An early quibble about the book is that it did not lead off (at least that I found) with a definition of Maximalist. From reading the book I’m guessing it means taking an extreme foreign policy position. The problem with that simplistic definition is that Truman took an extreme position in several foreign policy matters, to include the “Truman Doctrine” that kept Turkey and Greece out of the clutches of the Soviets and the Marshall Plan that rescued Europe. Reagan also took extreme positions in standing up to the Soviets, or, in Reagan’s words, “the Evil Empire.” Those “extreme positions” presented America as an aggressive world power. Obama could also be called a “Maximalist” by my simplistic definition. He took extreme positions that resulted, in my opinion, in sending a message that he is disinterested in the U.S. being a world power.
Despite my quibble, the book does describe the major foreign policy positions of the Presidents from Truman to Obama. Truman had given up on cooperation with the Soviets by 1947. He went before Congress to ask for emergency economic and military support to Turkey and Greece to countermand the “Iron Curtain,” as originally named by Churchill. Marshall expanded Truman’s policy of countering the Soviets while helping desperate people in Europe when he announced what would be known as the “Marshall Plan” at a Harvard commencement in June 1947. Marshall attended meetings with the Soviets fearing that the U.S. language had been too strident. He returned convinced that the criticism of the Soviets had been accurate and appropriate. He said in a nationwide radio address that the Soviets were “…clearly adapted to absolute control. They could only lead to dictatorship and strife.” The message from all sides of U.S. foreign policy became the rallying cry originated by Robert Murphy, senior diplomat to Germany, “The United States must run this show.” Stalin made a huge strategic blunder by ordering all Eastern European diplomats to pull out of the “Marshall Plan” talks. That decision allowed the plan to focus on the countries the U.S. really wanted to support and significantly reduced the costs.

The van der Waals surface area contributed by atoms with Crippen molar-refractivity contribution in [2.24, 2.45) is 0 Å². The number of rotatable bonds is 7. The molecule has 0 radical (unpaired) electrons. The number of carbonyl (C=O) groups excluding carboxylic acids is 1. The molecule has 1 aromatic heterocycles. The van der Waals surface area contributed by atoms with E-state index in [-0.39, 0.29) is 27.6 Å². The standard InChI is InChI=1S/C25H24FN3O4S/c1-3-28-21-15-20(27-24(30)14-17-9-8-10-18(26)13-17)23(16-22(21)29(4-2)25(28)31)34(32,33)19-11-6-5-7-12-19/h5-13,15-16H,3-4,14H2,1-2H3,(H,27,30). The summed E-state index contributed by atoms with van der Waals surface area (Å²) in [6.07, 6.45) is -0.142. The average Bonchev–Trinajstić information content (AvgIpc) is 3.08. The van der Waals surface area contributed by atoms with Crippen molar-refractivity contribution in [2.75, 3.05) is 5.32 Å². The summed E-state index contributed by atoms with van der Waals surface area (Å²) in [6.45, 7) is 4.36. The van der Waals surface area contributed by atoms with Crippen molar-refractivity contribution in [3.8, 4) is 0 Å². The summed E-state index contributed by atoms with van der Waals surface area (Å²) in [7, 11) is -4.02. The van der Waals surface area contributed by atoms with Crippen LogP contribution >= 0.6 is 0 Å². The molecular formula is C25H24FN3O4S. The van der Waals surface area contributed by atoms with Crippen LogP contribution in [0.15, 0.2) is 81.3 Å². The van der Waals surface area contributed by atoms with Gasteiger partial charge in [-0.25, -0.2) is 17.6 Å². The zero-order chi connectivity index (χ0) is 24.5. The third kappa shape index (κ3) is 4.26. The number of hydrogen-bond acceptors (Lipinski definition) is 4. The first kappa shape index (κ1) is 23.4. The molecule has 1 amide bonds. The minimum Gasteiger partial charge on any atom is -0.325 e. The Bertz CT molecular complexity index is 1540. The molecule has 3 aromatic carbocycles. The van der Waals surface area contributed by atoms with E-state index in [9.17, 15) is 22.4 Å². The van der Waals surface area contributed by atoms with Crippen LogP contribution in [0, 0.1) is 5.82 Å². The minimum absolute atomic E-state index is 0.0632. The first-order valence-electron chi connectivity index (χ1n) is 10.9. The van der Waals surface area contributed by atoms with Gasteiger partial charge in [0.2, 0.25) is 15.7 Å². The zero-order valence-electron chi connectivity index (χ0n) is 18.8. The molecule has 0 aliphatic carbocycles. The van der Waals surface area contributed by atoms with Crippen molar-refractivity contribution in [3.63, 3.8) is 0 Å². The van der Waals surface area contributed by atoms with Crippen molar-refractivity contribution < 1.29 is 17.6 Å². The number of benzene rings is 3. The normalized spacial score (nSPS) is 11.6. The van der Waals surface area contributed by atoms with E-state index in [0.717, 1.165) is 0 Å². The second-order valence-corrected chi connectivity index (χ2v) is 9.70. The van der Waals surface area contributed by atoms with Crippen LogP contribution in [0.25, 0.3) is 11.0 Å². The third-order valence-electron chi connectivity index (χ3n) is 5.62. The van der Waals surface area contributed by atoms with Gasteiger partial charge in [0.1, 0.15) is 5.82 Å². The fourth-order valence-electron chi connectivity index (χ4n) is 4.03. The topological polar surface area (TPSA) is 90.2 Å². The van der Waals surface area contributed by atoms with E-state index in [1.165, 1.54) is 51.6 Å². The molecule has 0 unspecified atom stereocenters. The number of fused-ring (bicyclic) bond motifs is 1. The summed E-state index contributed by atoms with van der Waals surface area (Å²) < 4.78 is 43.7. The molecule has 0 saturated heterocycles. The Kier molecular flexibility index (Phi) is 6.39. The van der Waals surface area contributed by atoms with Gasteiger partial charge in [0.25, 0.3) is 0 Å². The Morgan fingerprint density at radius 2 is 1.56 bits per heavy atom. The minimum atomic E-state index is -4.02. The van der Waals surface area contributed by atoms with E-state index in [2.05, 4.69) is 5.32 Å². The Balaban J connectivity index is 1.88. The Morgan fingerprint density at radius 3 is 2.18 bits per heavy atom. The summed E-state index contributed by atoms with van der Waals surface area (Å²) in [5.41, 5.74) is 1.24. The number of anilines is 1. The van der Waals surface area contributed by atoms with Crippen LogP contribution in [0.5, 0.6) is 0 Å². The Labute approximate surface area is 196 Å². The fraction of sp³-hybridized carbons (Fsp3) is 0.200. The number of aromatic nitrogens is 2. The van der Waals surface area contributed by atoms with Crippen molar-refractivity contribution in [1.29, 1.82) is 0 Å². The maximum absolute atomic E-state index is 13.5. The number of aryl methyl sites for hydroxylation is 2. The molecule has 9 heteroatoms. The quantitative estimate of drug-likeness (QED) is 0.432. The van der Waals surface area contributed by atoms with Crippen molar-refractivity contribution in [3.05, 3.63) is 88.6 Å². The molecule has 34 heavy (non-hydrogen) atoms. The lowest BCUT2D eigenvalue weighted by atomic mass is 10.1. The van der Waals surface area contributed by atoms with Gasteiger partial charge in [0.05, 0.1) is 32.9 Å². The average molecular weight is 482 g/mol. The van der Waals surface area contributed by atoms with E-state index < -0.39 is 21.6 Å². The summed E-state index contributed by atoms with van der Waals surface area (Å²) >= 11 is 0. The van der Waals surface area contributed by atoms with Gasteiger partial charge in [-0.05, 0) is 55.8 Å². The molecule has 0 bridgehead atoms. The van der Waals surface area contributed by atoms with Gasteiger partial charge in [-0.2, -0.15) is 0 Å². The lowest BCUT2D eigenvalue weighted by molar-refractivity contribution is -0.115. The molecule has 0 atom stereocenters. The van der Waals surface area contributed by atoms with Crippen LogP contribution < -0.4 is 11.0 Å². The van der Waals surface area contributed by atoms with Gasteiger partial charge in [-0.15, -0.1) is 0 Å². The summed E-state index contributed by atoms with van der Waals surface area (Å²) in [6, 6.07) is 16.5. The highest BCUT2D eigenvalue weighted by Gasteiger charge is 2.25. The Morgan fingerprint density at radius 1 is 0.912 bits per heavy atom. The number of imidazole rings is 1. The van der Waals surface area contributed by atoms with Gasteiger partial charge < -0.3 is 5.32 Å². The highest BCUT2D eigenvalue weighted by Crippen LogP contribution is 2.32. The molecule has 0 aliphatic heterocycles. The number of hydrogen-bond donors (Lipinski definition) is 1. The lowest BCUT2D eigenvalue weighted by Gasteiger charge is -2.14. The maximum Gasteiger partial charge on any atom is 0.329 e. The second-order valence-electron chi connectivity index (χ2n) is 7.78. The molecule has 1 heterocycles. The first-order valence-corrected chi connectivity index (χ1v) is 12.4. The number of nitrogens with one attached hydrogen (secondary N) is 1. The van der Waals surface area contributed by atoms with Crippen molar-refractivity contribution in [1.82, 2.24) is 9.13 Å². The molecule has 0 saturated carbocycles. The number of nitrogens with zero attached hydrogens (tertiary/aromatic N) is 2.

The U.S. policy of “containment” of the Soviets caused them to be more aggressive. They brought down the democratic government of Czechoslovakia in a Communist coup in February 1948 and began the Berlin blockade. One prominent dissenter of the containment policy was George Kennan, who had warned of Soviet intentions in his “Long Telegram” to the U.S. State Department. Kennan had changed his mind and wrote an allegedly anonymous article under the pseudonym “X.” That article advocated that, “The State Department’s best-informed and most brilliant Soviet expert believed there was no real Soviet military threat to speak of. There was, in turn, no need to do anything about it.”
A remarkable part of the book is a discussion of the need to revive the West German economy after World War II, which would require overcoming the black market. “The price of a carton of Lucky Strikes—the surrogate currency of the occupation—reached $2,300 at midyear.” The U.S. foreign policy in 1949 had reached a stage where issues such as the West German economy were crucial, but “Agreement with Moscow was not the goal…”
Most policy makers disagreed with Kennan that there was no need to do anything about the Soviets, and the result was the National Security Council report NSC-68. Paul Nitze, reporting to Secretary of State Acheson, was the main author of the report. A primary premise of the report was that the twentieth century had left America unscathed, and, “This fact imposes on us, in our own interests, the responsibility of world leadership.” NSC-68 laid out the need for increases in defense spending to counter the Soviet threat. The Truman administration made the mistake sending a signal that they weren’t all that interested in South Korea, and the North Koreans attacked on June 24, 1950. Events that followed resulted in military setbacks and achievements, and there was an underlying threat of nuclear war.